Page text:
Conclusion

In her opening address delivered at the launch of the Muslim Law Practice Course in October 2018, Presiding Judge of the Family Justice Courts, Justice Debbie Ong, emphasised that while there are substantive differences between Muslim and non-Muslim family law and practice in Singapore, there are also “many similarities and shared aspirations.”31https://www.supremecourt.gov.sg/Data/Editor/Documents/PJFJC%20Opening%20Words%20Muslim%20Practice%20Course%2013%20Oct%202018.pdf Indeed, she observed that the Family Justice Courts and the Syariah Court share a “strong working relationship”.32Ibid. This close relationship between the civil and Muslim law system requires a constant negotiation and renegotiation of both substantive and procedural laws governing both legal systems. What is clear in Singapore is a “blended approach” that seeks to ensure smooth interplay of two “inextricably interlinked” but “conceptually distinct” regimes.33 Mohamed Faizal Mohamed Abdul Kadir, “Muslim Law” (2016) 17 SAL Annual Review 604, at 604. In order to ensure this, a deeper understanding of the jurisprudential contributions of the Syariah legal system is imperative.

The authors, from L to R: Arif, Halijah, Jaclyn, Ahmad Nizam

Organisers and speakers at the Muslim Law Practice Course, with Justice Debbie Ong

Endnotes   [ + ]

1. See Ahmad Nizam bin Abbas, The Islamic Legal System in Singapore, 21(1) Pacific Rim Law & Policy Journal 163 (2012).
2. Section 35(1) and (2), AMLA.
3. Section 35A: (1) Any person who, on or after the commencement of proceedings for divorce in the Court or after the making of a decree or order for divorce by the Court or on or after the registration of a divorce under section 102, intends to commence civil proceedings in any court involving any matter relating to the disposition or division of property on divorce or custody of any child where the parties are Muslims or were married under the provisions of the Muslim law, shall apply to the Court for leave to commence the civil proceedings. (2) Where proceedings for divorce are commenced in the Court or a decree or order for divorce is made by the Court or a divorce is registered under section 102 after civil proceedings between the same parties are commenced in any court involving any matter relating to the custody of any child, any party who intends to continue the civil proceedings shall apply to the Court for leave to continue the civil proceedings. (3) The Court shall not grant leave to commence the civil proceedings under subsection (1) or to continue the civil proceedings under subsection (2) unless the Court is satisfied that every party who will be affected by such leave has been notified of the application at least 7 days before the grant of such leave.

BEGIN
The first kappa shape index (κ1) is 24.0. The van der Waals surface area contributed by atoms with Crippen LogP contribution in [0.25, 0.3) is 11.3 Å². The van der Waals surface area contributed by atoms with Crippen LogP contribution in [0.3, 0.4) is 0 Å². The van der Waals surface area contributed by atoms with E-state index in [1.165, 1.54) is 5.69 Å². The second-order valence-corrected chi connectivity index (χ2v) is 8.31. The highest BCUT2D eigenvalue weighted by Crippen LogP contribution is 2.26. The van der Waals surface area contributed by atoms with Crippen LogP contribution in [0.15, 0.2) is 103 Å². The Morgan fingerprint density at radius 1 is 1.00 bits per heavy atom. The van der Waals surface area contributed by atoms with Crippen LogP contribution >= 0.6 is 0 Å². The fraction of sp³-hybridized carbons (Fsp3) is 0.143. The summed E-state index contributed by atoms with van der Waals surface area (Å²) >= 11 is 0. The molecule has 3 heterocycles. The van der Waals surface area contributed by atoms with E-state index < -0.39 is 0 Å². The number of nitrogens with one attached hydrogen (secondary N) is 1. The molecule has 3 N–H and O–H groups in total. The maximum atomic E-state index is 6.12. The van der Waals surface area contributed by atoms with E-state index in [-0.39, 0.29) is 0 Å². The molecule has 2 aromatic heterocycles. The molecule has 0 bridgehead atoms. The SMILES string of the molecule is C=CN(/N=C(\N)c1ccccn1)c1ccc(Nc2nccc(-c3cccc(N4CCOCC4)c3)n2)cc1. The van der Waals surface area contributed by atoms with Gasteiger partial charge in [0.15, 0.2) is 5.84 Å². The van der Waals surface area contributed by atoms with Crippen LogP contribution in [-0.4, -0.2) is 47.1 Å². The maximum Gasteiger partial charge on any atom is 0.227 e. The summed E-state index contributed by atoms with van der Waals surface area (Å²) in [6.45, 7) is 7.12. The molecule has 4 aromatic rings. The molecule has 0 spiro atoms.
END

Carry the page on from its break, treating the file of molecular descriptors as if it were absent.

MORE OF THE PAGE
4. Section 35A: “(5) This section shall not apply if the parties to the civil proceedings (a) mentioned in subsection (1) consent to the commencement of the civil proceedings, or mentioned in subsection (2) consent to the continuation of the civil proceedings; and (b) mentioned in subsection (1) or (2) have obtained a certificate of attendance issued under subsection (7). (6) Parties mentioned in subsection (1) or (2) shall, before commencing or continuing (as the case may be) the civil proceedings by consent, attend counselling provided by such person as the Court may appoint. (7) The Court shall, after any party has been counselled under subsection (6), issue a certificate of attendance to that party.”